fbpx

Brook Conquers Hygiene School

Alaska's Dental Health Specialists

Brook Conquers Hygiene School

anchorage dentist alaska the libby group hygienist uaa university alaska anchorage dental clinic

 

Brook Evingson always knew she was destined for a career in healthcare, but it wasn’t until recently that she found the opportunity – and the inspiration – to pursue what she wanted to in her home of Alaska. 

The opportunity came with the inauguration of the dental hygiene bachelor’s program at UAA. 

The inspiration came from her work. 

“I wasn’t exactly sure what I wanted to do. I knew always healthcare, but seeing the compassion that Dr. Libby has for his patients and everybody on this team – it really stuck with me and motivated me to provide that to other people,” she said, “It’s kind of the perfect career.”

Brook applied to and was accepted into the first class at the UAA dental hygiene bachelor program – an extremely competitive admission process – for a program that was created to address Alaska’s startling crisis in dental hygienists, both in urban and rural areas of the state. (Who says UAA is dying???)

She says that working as a hygiene assistant with the Libby Group, prepared her to understand some of the concepts she’s been learning about at school. It’s not just science, it’s also understanding how to best deliver care. Brook says she’s often able to contribute to the classroom understanding of how dental care works in Anchorage. With the Libby Group, she’s already seen first-hand the great need of the underserved population in Anchorage, and was inspired by the commitment to improving the health of all Anchorage residents, as well as the spirit of volunteerism that led to trips to Africa and Vietnam.

But she also says that she is learning that there is room to do even more to serve Anchorage. 

“I know Medicare and Medicaid funding just got cut, like on the first of the month, and a lot of disabled patients don’t have anywhere to go for their care, and I think this would be a great home for them. We have a very small number of them and we love them here, and I think that would be a really good opportunity for us,” she says.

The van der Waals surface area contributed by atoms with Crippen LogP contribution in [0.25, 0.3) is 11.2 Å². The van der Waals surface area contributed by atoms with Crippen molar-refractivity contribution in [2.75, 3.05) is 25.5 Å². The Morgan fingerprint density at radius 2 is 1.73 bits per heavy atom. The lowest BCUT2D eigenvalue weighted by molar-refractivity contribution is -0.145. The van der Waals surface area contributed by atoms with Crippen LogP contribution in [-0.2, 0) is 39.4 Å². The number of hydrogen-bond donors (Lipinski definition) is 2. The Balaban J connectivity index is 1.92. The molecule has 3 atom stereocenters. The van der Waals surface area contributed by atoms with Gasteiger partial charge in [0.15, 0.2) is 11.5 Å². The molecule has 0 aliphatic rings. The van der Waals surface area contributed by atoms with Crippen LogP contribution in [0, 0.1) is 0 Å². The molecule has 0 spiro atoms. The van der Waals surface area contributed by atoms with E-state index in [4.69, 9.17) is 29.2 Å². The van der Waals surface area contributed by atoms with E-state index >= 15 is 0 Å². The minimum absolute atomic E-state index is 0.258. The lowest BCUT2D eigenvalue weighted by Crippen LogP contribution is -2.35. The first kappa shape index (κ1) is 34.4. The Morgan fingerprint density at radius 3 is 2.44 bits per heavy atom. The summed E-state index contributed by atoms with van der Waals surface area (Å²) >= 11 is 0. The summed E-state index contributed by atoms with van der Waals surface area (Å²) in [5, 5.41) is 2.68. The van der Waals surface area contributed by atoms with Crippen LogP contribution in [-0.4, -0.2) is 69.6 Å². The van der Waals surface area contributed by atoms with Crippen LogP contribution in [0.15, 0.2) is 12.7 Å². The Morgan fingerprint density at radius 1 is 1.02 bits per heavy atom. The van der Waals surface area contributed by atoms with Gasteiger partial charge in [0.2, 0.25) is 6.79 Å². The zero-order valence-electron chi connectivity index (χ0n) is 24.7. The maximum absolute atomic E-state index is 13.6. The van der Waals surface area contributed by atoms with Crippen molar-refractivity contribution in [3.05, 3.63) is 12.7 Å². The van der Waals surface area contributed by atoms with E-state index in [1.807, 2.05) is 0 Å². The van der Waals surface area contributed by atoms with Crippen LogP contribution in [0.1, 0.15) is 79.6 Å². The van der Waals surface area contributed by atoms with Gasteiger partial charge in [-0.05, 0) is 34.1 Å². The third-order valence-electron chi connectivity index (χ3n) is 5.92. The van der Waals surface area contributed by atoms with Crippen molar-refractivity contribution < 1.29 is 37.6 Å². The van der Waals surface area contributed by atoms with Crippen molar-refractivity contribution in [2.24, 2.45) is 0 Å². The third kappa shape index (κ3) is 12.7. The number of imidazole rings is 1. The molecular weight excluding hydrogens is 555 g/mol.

She’s also been learning about the unique parts of providing dental care in Alaska. High homeless populations, diverse immigrant groups, and incarcerated people provide plenty of challenges for dentists and hygienists trying to navigate between different cultural needs and barriers to access. 

There’s also a huge need for dental care by Alaska Native patients, both rural and urban. The non-profit healthcare organization the Southcentral Foundation is responsible for nearly 70,000 patients from around the state, and has to do it with just 106 dentist chairs. 

“That’s super unique, because the Alaska Native culture and everything that they represent gives us an opportunity to give them special care.”

Of course, learning the nuts and bolts that of dental care has been front and center in her life as a dental hygiene student. The program is learning about cutting edge research about our understanding of oral health. 

“The pathogens; how it’s always evolving, and how bacteria’s resistance is changing. Every year, every day we’re learning new things about the oral cavity and how it implements some of the science and health and how it’s related to the systemic system,” she says, “And so I really enjoy the science behind that.” 

Recently, it’s been all about instruments – ultra-sonic high-speed polishers, for example – and radiography. 

It is challenging to balance a life of work, studying, and of course, enjoying the Alaska outdoors. Brook spends her limited free time skiing in the mountains during winter, or hiking and racing in the summer. 

In the end, there’s no way around it: school is hard. 

“Just so many hours studying. The unpredictability of an exam. Of course, I always remember at the end of this you’re going to be tested on your board exams on any single thing that you learned over two and a half years and that just, you’re like ‘How?’ “

But it is also immensely rewarding.  

“It’s so satisfying to give someone a clean mouth. It’s amazing.”

Brook Evingson has worked as a hygiene assistant at The Libby Group in Anchorage, Akaska, and is now a student in UAA’s first class of the Dental Hygienist program.

More information about UAA's Dental Hygiene program can be found here: